Written on November 25, 2023 by Amy Harris, MS, RN, CNM. To give you technically accurate, evidence-based information, content published on the Everlywell blog is reviewed by credentialed professionals with expertise in medical and bioscience fields.
Table of contents
If it seems like you are never in the mood for sex, you might be wondering what you can do about it. Sex drive (also called libido) is a person’s desire or enthusiasm for sexual activity and satisfaction. Everlywell believes a healthy sex life is part of your well-being. Keep reading to learn more about what hormones affect sex drive and what you can do to try to increase your sex drive.
Sex drive is complex because biological, psychological, and social factors all influence it. Low libido is more common in women. Scientific studies consistently report that about one-third of US women report low sexual desire or interest and that this low desire is troubling to about one in three of those women.[1,2]
Low sex drive is a problem for some men as well. A 2019 study of more than 12,000 45-year-old men found that about one in 20 reported low sexual desire.
Symptoms of low sex drive in both genders include [4-5]:
Libido naturally varies from person to person. Your sex drive can also change throughout your life. It’s common to experience a drop in sex drive more than once during your life. There’s no right or wrong level of sex drive.
Not directly, but falling estrogen levels can negatively impact libido in those assigned female at birth (AFAB), especially during perimenopause and menopause. The hormones estrogen, progesterone, and testosterone regulate female libido.
Fluctuating and eventually decreasing levels of estrogen and testosterone result in sexual intercourse sometimes becoming less satisfying, more painful, or more challenging for those people with vaginas. Healthcare providers can treat vaginal dryness, difficulty reaching arousal, loss of libido, and an inability to climax (orgasm) with either topical or oral estrogen therapy, also called hormone replacement therapy.[7-8]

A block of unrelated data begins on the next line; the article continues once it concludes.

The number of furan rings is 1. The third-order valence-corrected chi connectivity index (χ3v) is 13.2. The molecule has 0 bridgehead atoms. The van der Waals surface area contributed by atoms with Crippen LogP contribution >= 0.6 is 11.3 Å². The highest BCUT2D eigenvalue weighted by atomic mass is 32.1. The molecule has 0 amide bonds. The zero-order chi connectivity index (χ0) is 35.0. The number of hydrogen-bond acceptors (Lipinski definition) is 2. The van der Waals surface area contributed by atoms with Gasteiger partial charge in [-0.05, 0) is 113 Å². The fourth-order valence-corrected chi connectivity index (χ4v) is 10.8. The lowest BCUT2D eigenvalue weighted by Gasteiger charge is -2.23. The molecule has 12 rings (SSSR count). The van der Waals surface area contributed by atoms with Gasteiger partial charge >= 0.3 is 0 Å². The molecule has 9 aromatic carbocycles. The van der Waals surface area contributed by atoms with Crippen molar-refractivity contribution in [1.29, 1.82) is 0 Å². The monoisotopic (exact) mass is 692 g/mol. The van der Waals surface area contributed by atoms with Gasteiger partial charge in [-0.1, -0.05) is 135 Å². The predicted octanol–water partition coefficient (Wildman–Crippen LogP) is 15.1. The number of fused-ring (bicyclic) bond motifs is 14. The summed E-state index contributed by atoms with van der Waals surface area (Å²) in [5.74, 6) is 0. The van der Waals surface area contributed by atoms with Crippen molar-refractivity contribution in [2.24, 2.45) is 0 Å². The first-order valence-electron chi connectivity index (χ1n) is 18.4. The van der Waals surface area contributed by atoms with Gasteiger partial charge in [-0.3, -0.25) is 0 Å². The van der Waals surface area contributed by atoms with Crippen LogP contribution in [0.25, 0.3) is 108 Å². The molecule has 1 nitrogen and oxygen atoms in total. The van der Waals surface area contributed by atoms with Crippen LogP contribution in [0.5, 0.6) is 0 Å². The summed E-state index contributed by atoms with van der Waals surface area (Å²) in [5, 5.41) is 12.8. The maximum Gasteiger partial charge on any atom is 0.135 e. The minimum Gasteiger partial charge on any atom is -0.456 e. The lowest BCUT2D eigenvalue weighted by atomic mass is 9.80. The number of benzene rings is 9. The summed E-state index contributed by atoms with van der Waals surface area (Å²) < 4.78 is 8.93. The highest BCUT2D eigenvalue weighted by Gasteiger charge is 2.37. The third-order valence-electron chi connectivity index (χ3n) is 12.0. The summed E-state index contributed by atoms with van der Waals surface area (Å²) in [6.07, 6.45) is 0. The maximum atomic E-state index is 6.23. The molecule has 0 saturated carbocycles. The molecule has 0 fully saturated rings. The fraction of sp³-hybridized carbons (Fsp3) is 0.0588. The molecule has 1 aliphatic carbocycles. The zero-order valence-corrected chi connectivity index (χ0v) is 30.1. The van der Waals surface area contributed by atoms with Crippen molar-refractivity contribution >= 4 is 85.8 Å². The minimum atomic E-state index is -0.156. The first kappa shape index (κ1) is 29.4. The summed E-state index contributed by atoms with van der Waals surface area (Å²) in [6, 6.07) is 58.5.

Additionally, disrupted sleep, hot flashes, changes in physical appearance, and mood changes caused by perimenopausal hormone shifts in estrogen and testosterone can cause a loss of sexual desire and the ability to enjoy sexual activity. Treatment with supplemental estrogen through hormone replacement therapy (HRT) can sometimes improve these symptoms and indirectly increase your sex drive.[6,8]
No. In fact, taking estrogen if you are AMAB will actually decrease your sex drive. Testosterone is the primary hormone controlling male sexual development, desire, and arousal. Small amounts of estrogen, in the form of estradiol, do play a small part in male sexual function.
Medical conditions or medications that increase the amount of estradiol in those AMAB have been shown to cause :
Testosterone levels in men decrease gradually with age. If you are worried about your sex drive, your testosterone levels, or your overall health, Everlywell offers an at-home Men’s Health Test and a male Total Testosterone Test so that you can start learning more about your hormones and sexual health.
Sex drive in those AFAB can be more complex. Some say the brain drives female libido more than the body. Thus, there may be many different ways to approach changes in your sex drive and efforts to improve it. Some of the possible avenues to explore include :
If your lack of interest in sex continues, returns, or causes personal distress, you may have a condition called female hypoactive desire disorder.
Part of any treatment plan for female hypoactive desire disorder will include looking for hormone imbalances and assessing whether or not you have been through menopause. Everlywell offers you convenient at-home Female Health Tests, a Women’s Fertility Test, a Perimenopause Test, and a Postmenopause Test to help you put the pieces to the puzzle of your missing libido back together.
In addition to estrogen (in pill, patch, or cream form), healthcare providers sometimes prescribe supplemental testosterone “off-label” to treat decreased female sex drive — meaning that the FDA does not approve the use of testosterone to treat this medical condition, but licensed medical professionals can choose to prescribe it.[6,10]
There are several non-hormonal, FDA-approved medications for the treatment of female hypoactive sexual disorder. These include Addyi® and Vyleesi®.
Many of the same strategies that help women regain their sex drive also help men, including:
Healthcare providers can treat low testosterone (male hypogonadism) with testosterone replacement therapy.
According to the World Health Organization (WHO), sexual health is “a state of physical, emotional, mental and social well-being related to sexuality; it is not merely the absence of disease, dysfunction, or infirmity.”
Everlywell wholeheartedly supports this holistic and positive view of sexuality. That is why we want to make it easy and stress-free for you to take care of your sexual health, just as you would any other part of your body.
Everlywell can offer you support and information about your hormones and overall physical health. Our convenient at-home tests, including a Women's Hormone Test that lets you check estrogen levels, makes it easy for you to check in on important hormones.